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After a trip to Japan, I got a slip stapled to my passport, the first bullet point of which reads:

活字体で記入して下さい。黒色又は青色のペンで記入してください

"Please type or print clearly. Write by using black or blue pen."

I have already read through this question on using 下さい vs ください, but the answers emphasize using the two as differences between objects/actions, て-form/other forms, and personal preference. Here, these are both actions, both て-forms, and both written on the same sheet, so personal preference is not a factor.

Given the English translation above (provided on the same stapled slip), I speculate that it might be a politeness indicator, more of a soft request to print neatly, whereas the second request is more firm and required. (But that's just a guess of my own.)

What is the purpose for using the kanji and non-kanji forms of ください in this sentence, given that they both follow 「~で記入して」?

  • I think this question is related: japanese.stackexchange.com/questions/15376/… – Szymon Oct 2 '14 at 0:00
  • @Szymon Yeah, I saw that question, but it is slightly different since, in this case, ください is written on a professional document rather than in more liberal prose. – Eric Oct 2 '14 at 0:28
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I think many people use the two forms freely without a difference in meaning, and I think your sentence is actually a good illustration that this is true. I don't think there's any detectable difference in meaning between 記入してください and 記入して下さい in your example. In fact, I wouldn't be surprised if whoever wrote it didn't even notice they were writing it two different ways!

Although both forms are widely used, writing it in kana is more common. If I search the Balanced Corpus of Contemporary Written Japanese (BCCWJ), I find the following:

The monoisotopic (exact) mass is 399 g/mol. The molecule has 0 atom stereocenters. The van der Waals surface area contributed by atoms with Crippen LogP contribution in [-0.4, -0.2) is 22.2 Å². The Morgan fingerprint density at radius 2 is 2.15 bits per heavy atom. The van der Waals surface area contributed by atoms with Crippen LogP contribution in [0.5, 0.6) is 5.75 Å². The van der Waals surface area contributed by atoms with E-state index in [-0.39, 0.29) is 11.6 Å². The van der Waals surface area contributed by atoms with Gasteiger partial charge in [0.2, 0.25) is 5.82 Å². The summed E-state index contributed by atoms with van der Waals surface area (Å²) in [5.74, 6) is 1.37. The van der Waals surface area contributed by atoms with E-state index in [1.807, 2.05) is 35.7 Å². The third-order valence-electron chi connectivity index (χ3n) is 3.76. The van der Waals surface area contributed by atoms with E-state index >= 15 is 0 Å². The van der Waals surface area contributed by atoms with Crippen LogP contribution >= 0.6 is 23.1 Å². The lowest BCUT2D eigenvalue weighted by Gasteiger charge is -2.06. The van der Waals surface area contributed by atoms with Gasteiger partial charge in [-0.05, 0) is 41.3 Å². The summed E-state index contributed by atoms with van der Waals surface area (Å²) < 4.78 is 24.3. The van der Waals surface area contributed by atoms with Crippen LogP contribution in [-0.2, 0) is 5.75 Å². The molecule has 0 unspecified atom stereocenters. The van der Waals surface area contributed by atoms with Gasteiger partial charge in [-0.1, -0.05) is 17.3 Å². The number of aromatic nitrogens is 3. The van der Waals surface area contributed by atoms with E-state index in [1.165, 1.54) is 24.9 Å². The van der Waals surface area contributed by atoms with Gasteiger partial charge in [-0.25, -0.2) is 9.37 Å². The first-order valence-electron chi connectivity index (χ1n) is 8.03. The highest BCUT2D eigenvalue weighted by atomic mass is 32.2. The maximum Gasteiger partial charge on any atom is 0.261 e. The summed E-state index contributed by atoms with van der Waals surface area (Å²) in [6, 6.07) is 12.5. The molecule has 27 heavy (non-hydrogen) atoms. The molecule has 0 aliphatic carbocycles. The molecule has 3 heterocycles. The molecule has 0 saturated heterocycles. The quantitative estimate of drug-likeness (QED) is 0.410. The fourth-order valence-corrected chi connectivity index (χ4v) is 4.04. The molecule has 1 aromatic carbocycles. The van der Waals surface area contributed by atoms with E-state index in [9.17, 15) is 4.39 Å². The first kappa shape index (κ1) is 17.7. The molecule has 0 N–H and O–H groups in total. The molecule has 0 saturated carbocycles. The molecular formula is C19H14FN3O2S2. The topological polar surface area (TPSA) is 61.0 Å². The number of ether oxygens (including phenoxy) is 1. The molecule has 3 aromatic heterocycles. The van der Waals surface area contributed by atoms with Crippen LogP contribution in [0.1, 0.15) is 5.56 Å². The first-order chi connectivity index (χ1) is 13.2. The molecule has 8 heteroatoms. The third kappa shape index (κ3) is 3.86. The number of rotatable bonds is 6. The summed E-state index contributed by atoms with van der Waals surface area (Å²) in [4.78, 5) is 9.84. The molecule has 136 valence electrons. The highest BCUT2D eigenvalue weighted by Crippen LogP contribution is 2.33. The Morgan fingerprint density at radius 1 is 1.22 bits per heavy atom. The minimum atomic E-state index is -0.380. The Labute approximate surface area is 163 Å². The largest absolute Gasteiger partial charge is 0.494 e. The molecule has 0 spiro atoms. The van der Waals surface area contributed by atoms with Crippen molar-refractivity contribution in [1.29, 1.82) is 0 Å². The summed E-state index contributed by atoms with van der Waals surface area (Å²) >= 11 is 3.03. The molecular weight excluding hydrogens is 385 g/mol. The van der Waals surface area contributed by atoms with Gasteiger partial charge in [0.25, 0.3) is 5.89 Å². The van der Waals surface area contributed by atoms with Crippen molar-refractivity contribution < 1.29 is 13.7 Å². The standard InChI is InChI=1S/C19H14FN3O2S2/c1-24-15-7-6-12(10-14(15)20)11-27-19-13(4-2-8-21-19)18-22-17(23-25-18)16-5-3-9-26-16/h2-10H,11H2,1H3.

してください    10072 results ← 4x more common
  して下さい     2408 results

Of course, I haven't looked through all of these results to find out how they're used, so take the numbers with a grain of salt, but I think most of the results are probably applicable here.

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    It was only in 1973 (昭和48年) when the Ministry of Education made it "official" to use 下さい for a main verb and use ください for a subsidiary verb. Before that, the same Ministry had been telling teachers to use ください in all cases. Thus, we are still in a period of confusion regarding the matter. Regardless, using both forms in such a short context as in OP's example is in bad taste when both are used as a subsidiary verb. – l'électeur Oct 2 '14 at 0:01
  • Also, a lot of Japanese is written on a PC with an IME these days, so it might even not have been a conscious decision to use kanji only in the first sentence. That it did not get corrected might hint at people not caring too much about this issue. – blutorange Oct 2 '14 at 6:49

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